'You came here to die' Iraq guard told Kurds: witness

'You came here to die' Iraq guard told Kurds: witness
October 19th, 2006  
Team Infidel

Topic: 'You came here to die' Iraq guard told Kurds: witness

'You came here to die' Iraq guard told Kurds: witness
Media: AFP
Byline: Paul Schemm
Date: 19 October 2006


BAGHDAD, Oct 19, 2006 (AFP) - Guards cut off the water supplies to Kurdish
detainees in a desert prison deep in Iraq's south, a witness told the court
in Thursday's session of Saddam Hussein's genocide trial.

"We went to beg Hajjaj to give us water and he just said 'we cut the water
so you die, you come here to die'," said Abdullah Said, referring to a now
notorious prison guard who has been referred to in multiple witness

The wizened old Kurd recalled his suffering during a campaign that the
prosecution alleges killed 182,000 Kurds in 1988.

Said added that 1,800 prisoners died during his time of detention alone. "I
myself helped bury 20 dead prisoners," he said.

A second witness told how the dirty water they finally were allowed made
them throw up and gave them diarrhea.

"When the doctor came to check us, he said we had cholera," said Baqr Qadr
Mohammed, 72, describing the same prison.

"Since the days of Adam and Eve, no nation suffered like our nation."

Said described how it seemed as though all of Kurdistan had been brought to
the prison and in one case a woman gave birth on the ground right after the
truck deposited a group in the prison yard.

The trial was adjourned until October 30, giving defendants time to contact
their lawyers and families over the holidays marking the end of the Muslim
fasting month of Ramadan.

Saddam and six co-defendants are being tried on charges of genocide for the
events surrounding the "Anfal" campaign, which was launched to subdue
northern Iraq's rebellious Kurdish operation.

They all face the death penalty if convicted.

Villages were bombed and hundreds of thousands of Kurds were shipped to
detention camps all over the country, where many died from disease and
inadequate supplies of food and water.

On Wednesday, witnesses described for the first time the midnight journeys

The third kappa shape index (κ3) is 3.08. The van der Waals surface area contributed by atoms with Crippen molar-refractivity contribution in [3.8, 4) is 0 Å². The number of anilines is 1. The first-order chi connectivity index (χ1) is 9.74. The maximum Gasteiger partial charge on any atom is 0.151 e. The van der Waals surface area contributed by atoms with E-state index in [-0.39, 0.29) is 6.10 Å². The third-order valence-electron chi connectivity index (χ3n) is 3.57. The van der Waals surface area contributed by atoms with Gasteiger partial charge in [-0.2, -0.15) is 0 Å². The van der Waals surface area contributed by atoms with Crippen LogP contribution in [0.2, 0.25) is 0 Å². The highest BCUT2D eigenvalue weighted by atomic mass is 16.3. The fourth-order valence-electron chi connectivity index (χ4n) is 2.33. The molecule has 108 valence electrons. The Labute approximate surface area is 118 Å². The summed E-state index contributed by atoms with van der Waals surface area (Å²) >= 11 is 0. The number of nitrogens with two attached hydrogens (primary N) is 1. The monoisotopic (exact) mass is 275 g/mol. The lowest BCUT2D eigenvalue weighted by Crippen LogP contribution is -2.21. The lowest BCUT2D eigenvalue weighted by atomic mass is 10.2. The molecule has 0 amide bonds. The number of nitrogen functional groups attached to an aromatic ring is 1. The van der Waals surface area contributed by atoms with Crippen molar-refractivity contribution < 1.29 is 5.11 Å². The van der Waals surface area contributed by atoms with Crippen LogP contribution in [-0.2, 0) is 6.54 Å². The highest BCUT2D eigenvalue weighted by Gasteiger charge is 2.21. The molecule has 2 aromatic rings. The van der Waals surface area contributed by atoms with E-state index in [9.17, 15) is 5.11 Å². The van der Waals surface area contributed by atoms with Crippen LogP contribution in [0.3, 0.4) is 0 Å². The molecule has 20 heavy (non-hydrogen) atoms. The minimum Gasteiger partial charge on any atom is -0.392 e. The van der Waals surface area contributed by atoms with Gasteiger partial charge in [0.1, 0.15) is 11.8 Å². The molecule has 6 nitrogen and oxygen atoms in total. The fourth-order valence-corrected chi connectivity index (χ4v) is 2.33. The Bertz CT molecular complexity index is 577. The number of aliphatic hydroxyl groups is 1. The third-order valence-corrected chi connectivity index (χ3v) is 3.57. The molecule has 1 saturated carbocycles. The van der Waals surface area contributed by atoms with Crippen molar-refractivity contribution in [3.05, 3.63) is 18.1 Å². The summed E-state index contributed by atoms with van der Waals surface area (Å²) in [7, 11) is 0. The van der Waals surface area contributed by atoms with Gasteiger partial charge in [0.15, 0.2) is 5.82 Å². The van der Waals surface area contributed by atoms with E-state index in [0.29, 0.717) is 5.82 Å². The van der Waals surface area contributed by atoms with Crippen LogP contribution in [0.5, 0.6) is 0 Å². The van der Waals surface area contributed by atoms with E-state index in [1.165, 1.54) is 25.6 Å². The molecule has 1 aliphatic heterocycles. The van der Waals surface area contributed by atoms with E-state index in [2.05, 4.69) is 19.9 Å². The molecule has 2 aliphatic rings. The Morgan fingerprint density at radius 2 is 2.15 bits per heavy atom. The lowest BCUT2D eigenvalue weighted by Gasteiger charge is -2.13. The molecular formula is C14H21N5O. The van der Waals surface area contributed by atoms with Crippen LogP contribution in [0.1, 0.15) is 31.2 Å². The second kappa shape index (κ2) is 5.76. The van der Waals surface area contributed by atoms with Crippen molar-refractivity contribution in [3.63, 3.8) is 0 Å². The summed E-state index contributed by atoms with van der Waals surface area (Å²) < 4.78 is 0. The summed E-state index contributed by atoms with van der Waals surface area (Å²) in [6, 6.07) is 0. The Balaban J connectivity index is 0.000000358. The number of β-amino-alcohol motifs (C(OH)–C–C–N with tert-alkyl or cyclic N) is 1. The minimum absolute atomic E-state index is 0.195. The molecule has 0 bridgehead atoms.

of detainees out into a remote desert location and their subsequent

Two anonymous witnesses described how they were crammed into filthy trucks
for hours without any water, and driven out on a dirt road into the desert
late at night before the trucks suddenly ground to the halt.

"Then we heard the sound of gunfire and we knew it was the people in the
next vehicle being shot and that our turn would be next. We exchanged
forgiveness and were weeping," one witness said.

Somehow the witnesses escaped, after struggling with their guards.

"I fled from the shooting and I fell into a ditch and it was full of
bodies. I fell on a body, he was still alive, it was his last breath," said
another witness, who described scrambling across a nightmarish moonlit
landscape of mass graves.

Both witnesses eventually made it back to the Kurdish regions, and with the
fall of the regime were able to tell their stories to human rights groups.

Saddam and the others were represented by court-appointed counsel as the
hearing resumed, although Judge Mohammed al-Oreibi al-Khalifah has said
that if their own private lawyers turned up they could return to court.

For the past month, the defence has boycotted the trial to protest alleged
interference by the Iraqi government, while the defendants' noisy outbursts
have often seen them expelled from court.

In Thursday's session, former Iraqi army chief of staff Hussein Rashid,
complained that he had been beaten by court guards last week.

"I was beaten in the presence of the Americans," he said. Last week Rashid
was ordered removed from the court and then he threw a punch at the bailifs
when they attempted to implement the judge's order.

The defense team said Wednesday it is considering returning, though it has
a string of demands before it can call off their boycott.

The former president and his co-defendants insist that the Anfal operation
was a legitimate military campaign against separatist guerrillas and
fighters who sided with Iran, with which Iraq was at war during the 1980s.

Saddam and Ali Hassan al-Majid, a former military commander who became
notorious for anti-Kurd gas attacks, are accused of genocide, crimes
against humanity and war crimes.

The five other defendants are charged with war crimes and crimes against

"It won't be long. An execution order on this criminal despot and his
criminal aides will be passed soon," Prime Minister Nuri al-Maliki said

The Iraqi High Tribunal has also set a date of November 5 for the verdict
in Saddam's earlier trial for crimes against humanity over the killing of
148 Shiite villagers in the 1980s.

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